An April 2010 ABC News piece by Rich Blake and Dalia Fahmy, “Hoarding, Not Hiring: Corporations Stockpile Mountain of Cash,” noted that: “Despite widespread unemployment U.S. corporations, reluctant to expand in an uncertain economy, are sitting on $1.6 trillion in cash reserves, a record amount “

In the ensuing 18 months, this figure has grown to nearly $2 trillion. But the title of a recent New Jersey newspaper piece says it all: “Companies Mum After Call To Use Cash Reserves To Create Jobs.”

The piece noted a meeting called by President Obama in early 2011 that had summoned a cross section of corporate executives to the White House. The agenda: How to get U.S. companies to use their nearly $2 trillion in cash to create jobs.

There was polite talk, but no corporate commitments, and no politically acceptable legislative initiatives to put this hoarded cash to work emerged.

In short the wealthy, with a handful of exceptions, are content to remain wealthy — they are not creating jobs; calling them “job creators” is a myth, a sham.

So too is the Republican mantra, that tax expenditures and/or tax cuts will create jobs. Such expenditures/cuts will do little more than increase the vast sums that the very rich have already tucked under the mattress.

Orlando E. Delogu

emeritus professor of law


Appealing to greed or offering “free money” to a broad swath of the American public and taking that money out of the underfunded Social Security program is the most pathetic strategy our elected officials could pursue.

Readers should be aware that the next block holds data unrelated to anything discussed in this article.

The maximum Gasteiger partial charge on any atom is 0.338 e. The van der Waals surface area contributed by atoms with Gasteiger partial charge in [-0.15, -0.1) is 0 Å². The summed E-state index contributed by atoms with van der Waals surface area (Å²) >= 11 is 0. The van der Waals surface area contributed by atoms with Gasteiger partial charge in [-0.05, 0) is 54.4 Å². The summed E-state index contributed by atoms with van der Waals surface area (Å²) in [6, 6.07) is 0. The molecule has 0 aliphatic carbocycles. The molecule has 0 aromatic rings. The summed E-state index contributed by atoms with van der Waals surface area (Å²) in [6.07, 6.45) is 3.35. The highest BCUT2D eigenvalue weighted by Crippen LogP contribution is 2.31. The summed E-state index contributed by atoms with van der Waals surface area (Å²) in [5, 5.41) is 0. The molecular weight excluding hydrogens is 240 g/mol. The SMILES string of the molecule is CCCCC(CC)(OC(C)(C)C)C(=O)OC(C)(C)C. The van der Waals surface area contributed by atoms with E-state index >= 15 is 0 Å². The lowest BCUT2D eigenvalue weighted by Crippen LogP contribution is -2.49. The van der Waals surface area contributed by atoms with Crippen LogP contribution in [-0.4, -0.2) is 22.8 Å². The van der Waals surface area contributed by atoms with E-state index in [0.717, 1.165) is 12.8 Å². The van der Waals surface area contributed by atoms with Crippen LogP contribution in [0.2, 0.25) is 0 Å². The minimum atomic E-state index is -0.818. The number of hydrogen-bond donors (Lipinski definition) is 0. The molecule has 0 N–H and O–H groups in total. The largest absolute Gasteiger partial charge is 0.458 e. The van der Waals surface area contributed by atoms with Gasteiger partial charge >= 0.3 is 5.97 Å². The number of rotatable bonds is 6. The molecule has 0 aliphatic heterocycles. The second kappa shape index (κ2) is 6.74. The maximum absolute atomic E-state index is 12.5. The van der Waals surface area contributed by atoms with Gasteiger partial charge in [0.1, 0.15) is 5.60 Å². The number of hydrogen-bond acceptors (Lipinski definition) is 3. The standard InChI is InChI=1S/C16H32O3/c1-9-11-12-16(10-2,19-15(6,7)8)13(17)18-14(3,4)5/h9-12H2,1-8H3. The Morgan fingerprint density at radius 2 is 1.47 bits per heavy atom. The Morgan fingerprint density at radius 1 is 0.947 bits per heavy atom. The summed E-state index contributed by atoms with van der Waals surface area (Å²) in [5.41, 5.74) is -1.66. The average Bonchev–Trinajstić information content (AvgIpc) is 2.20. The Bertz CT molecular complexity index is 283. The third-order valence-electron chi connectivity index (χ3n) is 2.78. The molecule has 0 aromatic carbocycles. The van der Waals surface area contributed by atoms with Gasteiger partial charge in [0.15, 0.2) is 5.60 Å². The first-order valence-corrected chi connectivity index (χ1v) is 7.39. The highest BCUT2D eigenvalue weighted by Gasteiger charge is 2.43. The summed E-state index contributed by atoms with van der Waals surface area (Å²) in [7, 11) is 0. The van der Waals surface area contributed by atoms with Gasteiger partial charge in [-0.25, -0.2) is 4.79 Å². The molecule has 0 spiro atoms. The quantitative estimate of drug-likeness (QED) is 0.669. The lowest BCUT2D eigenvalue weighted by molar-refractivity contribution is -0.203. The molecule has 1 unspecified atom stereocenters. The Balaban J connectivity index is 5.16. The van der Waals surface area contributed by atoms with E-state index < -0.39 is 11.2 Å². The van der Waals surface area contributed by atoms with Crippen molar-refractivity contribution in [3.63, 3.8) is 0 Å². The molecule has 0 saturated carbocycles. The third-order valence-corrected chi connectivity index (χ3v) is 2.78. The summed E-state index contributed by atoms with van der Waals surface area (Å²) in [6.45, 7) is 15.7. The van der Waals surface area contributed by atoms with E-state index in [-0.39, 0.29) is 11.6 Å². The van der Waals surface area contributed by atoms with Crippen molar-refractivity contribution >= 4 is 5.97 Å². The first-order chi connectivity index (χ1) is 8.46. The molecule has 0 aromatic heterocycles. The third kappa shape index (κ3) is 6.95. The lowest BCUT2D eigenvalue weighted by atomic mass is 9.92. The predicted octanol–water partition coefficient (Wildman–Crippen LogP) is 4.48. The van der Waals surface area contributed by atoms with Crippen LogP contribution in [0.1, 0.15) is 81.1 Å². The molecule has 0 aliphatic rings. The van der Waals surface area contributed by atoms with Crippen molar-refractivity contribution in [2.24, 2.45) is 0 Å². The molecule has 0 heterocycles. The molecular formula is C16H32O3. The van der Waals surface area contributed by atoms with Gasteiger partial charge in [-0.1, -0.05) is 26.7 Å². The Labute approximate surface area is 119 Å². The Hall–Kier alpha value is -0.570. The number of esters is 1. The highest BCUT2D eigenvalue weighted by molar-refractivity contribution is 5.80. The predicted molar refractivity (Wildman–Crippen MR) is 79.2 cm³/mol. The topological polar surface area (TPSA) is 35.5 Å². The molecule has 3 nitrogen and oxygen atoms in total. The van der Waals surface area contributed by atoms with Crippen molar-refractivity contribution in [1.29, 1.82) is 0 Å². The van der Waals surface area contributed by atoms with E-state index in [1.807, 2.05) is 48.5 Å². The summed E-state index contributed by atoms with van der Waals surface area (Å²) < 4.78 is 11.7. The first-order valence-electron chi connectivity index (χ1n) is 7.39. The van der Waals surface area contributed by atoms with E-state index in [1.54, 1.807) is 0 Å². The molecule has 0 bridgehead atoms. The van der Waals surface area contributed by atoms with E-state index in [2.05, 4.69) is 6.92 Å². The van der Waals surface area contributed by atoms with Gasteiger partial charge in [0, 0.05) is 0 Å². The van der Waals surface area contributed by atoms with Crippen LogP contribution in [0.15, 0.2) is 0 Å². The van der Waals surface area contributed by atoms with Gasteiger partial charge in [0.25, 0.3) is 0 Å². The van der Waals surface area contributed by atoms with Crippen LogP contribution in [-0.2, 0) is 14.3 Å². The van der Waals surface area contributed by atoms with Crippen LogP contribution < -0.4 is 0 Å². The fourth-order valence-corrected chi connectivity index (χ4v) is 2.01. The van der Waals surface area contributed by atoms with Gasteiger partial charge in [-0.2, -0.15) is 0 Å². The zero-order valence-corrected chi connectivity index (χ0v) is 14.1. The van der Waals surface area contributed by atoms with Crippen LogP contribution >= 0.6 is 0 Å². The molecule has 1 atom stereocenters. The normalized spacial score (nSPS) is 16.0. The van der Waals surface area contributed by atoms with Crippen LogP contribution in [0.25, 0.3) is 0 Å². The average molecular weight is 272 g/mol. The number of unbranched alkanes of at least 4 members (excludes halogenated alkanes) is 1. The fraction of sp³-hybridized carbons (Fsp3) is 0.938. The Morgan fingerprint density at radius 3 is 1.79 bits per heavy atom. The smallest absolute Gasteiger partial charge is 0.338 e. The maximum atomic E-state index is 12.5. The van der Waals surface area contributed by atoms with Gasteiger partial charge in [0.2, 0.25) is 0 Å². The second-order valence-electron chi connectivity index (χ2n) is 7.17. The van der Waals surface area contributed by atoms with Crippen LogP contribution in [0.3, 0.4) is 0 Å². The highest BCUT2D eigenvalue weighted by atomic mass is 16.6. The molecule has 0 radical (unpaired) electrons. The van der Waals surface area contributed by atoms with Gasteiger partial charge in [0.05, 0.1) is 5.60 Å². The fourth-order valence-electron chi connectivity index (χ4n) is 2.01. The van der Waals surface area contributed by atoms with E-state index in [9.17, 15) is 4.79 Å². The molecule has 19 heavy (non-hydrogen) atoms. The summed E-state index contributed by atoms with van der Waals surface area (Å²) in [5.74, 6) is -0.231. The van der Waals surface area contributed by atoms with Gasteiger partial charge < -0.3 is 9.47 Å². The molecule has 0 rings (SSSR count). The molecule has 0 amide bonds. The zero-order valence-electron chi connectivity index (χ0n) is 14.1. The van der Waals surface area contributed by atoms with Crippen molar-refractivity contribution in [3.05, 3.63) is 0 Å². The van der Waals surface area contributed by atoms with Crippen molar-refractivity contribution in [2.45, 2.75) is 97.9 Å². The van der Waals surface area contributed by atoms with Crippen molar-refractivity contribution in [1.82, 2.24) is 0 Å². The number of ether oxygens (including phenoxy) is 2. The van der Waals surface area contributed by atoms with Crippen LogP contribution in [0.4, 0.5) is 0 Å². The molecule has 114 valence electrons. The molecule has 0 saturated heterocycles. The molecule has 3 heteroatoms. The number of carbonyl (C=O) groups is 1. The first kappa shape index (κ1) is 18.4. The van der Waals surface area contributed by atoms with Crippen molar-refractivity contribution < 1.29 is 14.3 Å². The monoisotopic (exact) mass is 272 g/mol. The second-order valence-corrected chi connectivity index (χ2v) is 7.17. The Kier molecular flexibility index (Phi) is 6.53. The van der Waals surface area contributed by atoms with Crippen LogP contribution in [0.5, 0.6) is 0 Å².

If Social Security is in such financial straits, how does it make any sense to extend the payroll tax cuts and take some $380 billion away from its funding base? Opinion polls of active employees may support such a greedy grab, but they are getting paid from $1,500 to $3,000 in lower taxes to opine in that fashion. It’s similar to asking the fox if he would like a key to the chicken house.

If this reduction in payroll deductions is really such a good idea, then why not reduce deductions by 4 percent, instead of just 2 percent and “spur” the economy even more?

This type of reduction might make sense if at the same time we lower a person’s future retirement benefits based on a calculator that lowers future benefits based on how much each person puts into the fund.

Each person can take this 2 percent unfunded “gift” and buy an individual IRA with it, or spend it as they wish. But their future Social Security benefit would be lowered up to 25 percent eventually (though their IRA will more than make up the difference).

In fact, this approach could be the first step in reducing Social Security deductions in our paychecks to zero! People can take those 6-percent-of-salary savings plus the equal employer match and invest in their own choices of spending or retirement funding.

But let’s not ask the fox if he wants more free chickens each week. Let’s allow him though the choice of building and stocking his own chicken house with his own money – not someone elses.

Waldo Hayes

Cape Elizabeth